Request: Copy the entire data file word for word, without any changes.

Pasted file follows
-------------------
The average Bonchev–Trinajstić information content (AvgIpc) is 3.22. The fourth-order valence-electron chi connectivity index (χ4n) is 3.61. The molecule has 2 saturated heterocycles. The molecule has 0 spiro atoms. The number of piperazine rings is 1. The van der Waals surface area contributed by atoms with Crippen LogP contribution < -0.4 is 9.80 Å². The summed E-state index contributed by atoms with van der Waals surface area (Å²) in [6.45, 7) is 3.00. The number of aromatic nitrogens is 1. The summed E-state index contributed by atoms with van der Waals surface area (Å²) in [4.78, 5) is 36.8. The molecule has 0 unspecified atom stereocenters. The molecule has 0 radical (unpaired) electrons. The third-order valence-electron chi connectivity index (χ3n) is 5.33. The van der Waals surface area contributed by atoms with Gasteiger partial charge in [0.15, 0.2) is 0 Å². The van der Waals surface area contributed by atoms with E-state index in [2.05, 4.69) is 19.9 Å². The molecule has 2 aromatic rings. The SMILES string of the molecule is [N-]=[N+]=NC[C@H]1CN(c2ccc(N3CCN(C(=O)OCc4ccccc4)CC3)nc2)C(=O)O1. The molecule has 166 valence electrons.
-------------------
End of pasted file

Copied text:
The average Bonchev–Trinajstić information content (AvgIpc) is 3.22. The fourth-order valence-electron chi connectivity index (χ4n) is 3.61. The molecule has 2 saturated heterocycles. The molecule has 0 spiro atoms. The number of piperazine rings is 1. The van der Waals surface area contributed by atoms with Crippen LogP contribution < -0.4 is 9.80 Å². The summed E-state index contributed by atoms with van der Waals surface area (Å²) in [6.45, 7) is 3.00. The number of aromatic nitrogens is 1. The summed E-state index contributed by atoms with van der Waals surface area (Å²) in [4.78, 5) is 36.8. The molecule has 0 unspecified atom stereocenters. The molecule has 0 radical (unpaired) electrons. The third-order valence-electron chi connectivity index (χ3n) is 5.33. The van der Waals surface area contributed by atoms with Gasteiger partial charge in [0.15, 0.2) is 0 Å². The van der Waals surface area contributed by atoms with E-state index in [2.05, 4.69) is 19.9 Å². The molecule has 2 aromatic rings. The SMILES string of the molecule is [N-]=[N+]=NC[C@H]1CN(c2ccc(N3CCN(C(=O)OCc4ccccc4)CC3)nc2)C(=O)O1. The molecule has 166 valence electrons.